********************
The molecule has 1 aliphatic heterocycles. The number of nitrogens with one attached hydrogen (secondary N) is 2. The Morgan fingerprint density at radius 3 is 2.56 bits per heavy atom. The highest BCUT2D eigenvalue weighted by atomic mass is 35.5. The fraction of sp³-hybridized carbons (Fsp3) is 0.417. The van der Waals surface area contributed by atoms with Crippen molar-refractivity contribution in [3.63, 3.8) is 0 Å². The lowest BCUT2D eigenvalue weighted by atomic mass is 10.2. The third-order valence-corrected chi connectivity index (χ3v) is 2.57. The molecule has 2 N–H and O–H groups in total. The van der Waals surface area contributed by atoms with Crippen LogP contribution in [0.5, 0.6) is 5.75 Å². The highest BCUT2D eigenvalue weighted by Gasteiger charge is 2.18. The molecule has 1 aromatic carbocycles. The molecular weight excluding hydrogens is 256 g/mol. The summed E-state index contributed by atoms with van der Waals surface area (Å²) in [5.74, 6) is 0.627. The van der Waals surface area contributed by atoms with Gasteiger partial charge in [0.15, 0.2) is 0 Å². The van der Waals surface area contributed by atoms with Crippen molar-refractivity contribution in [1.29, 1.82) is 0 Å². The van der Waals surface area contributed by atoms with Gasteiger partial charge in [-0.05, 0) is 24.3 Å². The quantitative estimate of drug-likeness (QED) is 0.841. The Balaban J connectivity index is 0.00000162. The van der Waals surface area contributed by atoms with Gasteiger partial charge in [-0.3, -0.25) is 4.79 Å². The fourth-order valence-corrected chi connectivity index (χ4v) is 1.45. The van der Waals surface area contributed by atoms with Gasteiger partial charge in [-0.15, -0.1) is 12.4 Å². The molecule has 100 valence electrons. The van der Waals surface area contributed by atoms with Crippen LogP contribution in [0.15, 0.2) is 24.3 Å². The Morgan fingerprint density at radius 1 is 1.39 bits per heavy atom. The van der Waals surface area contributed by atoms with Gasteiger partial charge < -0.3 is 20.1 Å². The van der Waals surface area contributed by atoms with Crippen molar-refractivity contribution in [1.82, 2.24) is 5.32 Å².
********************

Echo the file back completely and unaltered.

The molecule has 1 aliphatic heterocycles. The number of nitrogens with one attached hydrogen (secondary N) is 2. The Morgan fingerprint density at radius 3 is 2.56 bits per heavy atom. The highest BCUT2D eigenvalue weighted by atomic mass is 35.5. The fraction of sp³-hybridized carbons (Fsp3) is 0.417. The van der Waals surface area contributed by atoms with Crippen molar-refractivity contribution in [3.63, 3.8) is 0 Å². The lowest BCUT2D eigenvalue weighted by atomic mass is 10.2. The third-order valence-corrected chi connectivity index (χ3v) is 2.57. The molecule has 2 N–H and O–H groups in total. The van der Waals surface area contributed by atoms with Crippen LogP contribution in [0.5, 0.6) is 5.75 Å². The highest BCUT2D eigenvalue weighted by Gasteiger charge is 2.18. The molecule has 1 aromatic carbocycles. The molecular weight excluding hydrogens is 256 g/mol. The summed E-state index contributed by atoms with van der Waals surface area (Å²) in [5.74, 6) is 0.627. The van der Waals surface area contributed by atoms with Gasteiger partial charge in [0.15, 0.2) is 0 Å². The van der Waals surface area contributed by atoms with Crippen molar-refractivity contribution in [1.29, 1.82) is 0 Å². The van der Waals surface area contributed by atoms with Gasteiger partial charge in [-0.05, 0) is 24.3 Å². The quantitative estimate of drug-likeness (QED) is 0.841. The Balaban J connectivity index is 0.00000162. The van der Waals surface area contributed by atoms with Gasteiger partial charge in [-0.3, -0.25) is 4.79 Å². The fourth-order valence-corrected chi connectivity index (χ4v) is 1.45. The van der Waals surface area contributed by atoms with Gasteiger partial charge in [-0.15, -0.1) is 12.4 Å². The molecule has 100 valence electrons. The van der Waals surface area contributed by atoms with Crippen LogP contribution in [0.15, 0.2) is 24.3 Å². The Morgan fingerprint density at radius 1 is 1.39 bits per heavy atom. The van der Waals surface area contributed by atoms with Gasteiger partial charge < -0.3 is 20.1 Å². The van der Waals surface area contributed by atoms with Crippen molar-refractivity contribution in [1.82, 2.24) is 5.32 Å².